March 9, 2011


I love taking advantage of my local library and have recently realised how big of a cookbook collection they have. One night after work I had one of my usual urges to cook, so I thought I'd make something out of one of the cookbooks I'd borrowed. I chose to make the brioche out of the Bourke St Bakery cookbook. I have only ever made bread once (well rolls) and so I wanted to get some more practise in making that. Plus I've always wanted to make my own brioche.
190g flour, chilled
4g fresh yeast, chilled
15g caster sugar, chilled
1 1/2 tbsp milk, chilled
3 eggs, chilled
1 tsp salt
125g unsalted butter, cut into cubes, at room temp
egg wash (1 egg, 100ml milk & pinch salt combined)

I firstly set the oven at 220 degrees celcius. Then, to make the dough I put the flour, yeast, sugar, milk, eggs and salt into a bowl and mixed them together with an electric mixer. To this mixture I then added the butter, a few pieces at a time until it was all well incorporated. I turned this sticky dough out onto my bench which I'd dusted with flour and kneaded it with floured hands. I then transferred the dough back into a bowl, which I'd brushed with butter and placed it in the fridge for an hour, covered with a tea towel.
After an hour I took the dough back out of the fridge and turned it back onto the bench, pressing it gently into a rectangle shape. I then folded one third of the rectangle back over itself and then the same with the remaining third, so I had a long rectangle. I then turned the dough sideways and repeated the process until I had a square, which I then placed back into the greased bowl, recovered it with the tea towel and placed it back into the fridge for an hour.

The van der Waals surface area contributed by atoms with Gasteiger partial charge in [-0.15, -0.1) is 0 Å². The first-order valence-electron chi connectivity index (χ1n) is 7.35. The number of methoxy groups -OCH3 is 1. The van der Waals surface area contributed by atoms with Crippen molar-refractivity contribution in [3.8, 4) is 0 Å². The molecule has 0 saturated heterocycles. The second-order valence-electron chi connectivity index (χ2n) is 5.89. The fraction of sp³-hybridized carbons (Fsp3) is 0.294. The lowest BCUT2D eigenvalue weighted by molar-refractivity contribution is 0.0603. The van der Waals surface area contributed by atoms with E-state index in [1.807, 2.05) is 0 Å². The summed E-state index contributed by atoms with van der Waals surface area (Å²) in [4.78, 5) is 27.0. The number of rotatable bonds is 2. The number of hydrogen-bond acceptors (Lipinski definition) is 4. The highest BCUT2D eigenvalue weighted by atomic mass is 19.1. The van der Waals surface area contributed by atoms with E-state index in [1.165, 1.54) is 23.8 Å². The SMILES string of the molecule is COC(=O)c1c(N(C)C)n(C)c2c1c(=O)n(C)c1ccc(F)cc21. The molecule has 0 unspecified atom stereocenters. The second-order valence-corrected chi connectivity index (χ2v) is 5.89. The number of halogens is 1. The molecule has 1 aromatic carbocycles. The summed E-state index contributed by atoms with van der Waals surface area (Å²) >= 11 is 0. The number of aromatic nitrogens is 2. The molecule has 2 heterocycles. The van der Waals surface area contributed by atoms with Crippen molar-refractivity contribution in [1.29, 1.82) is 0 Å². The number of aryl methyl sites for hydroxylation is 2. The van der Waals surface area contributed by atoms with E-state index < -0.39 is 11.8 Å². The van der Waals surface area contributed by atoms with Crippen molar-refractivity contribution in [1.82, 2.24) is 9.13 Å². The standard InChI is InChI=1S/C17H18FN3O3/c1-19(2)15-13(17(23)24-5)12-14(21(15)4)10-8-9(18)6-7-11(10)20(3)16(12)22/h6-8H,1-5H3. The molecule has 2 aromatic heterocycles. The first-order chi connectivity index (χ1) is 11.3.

I again had to turn the dough out onto my floured bench and gently knocked the air out of it. I then rolled the dough into a log shape to fit into my pre-prepared loaf tin (greased and lined with baking paper) and placed it in the tin. I then quickly mixed up my egg wash mixture, which was just a matter of whisking the ingredients together and then brushed it on the top of the brioche loaf. I reduced the oven temperature to 180 degrees and baked the brioche for 40 minutes.
The bread turned out really well. It was beautiful and soft when hot, and had a subtle sweet taste to it. By the next morning it had gone a little bit hard, but it was still lovely toasted with my eggs. The only complain that I had was that the instructions about what shape to make the bread, and the process of kneading was a little confusing to me. I'm not sure if I'm the only one, but it seems like this book is maybe geared towards someone who's had a little experience making bread. It was still a very good recipe, and I was very proud once I'd finished to have made my own brioche.

Recipe Source:
Bourke St Bakery: The Ultimate Baking Companion
by Paul Altman and David McGuinness

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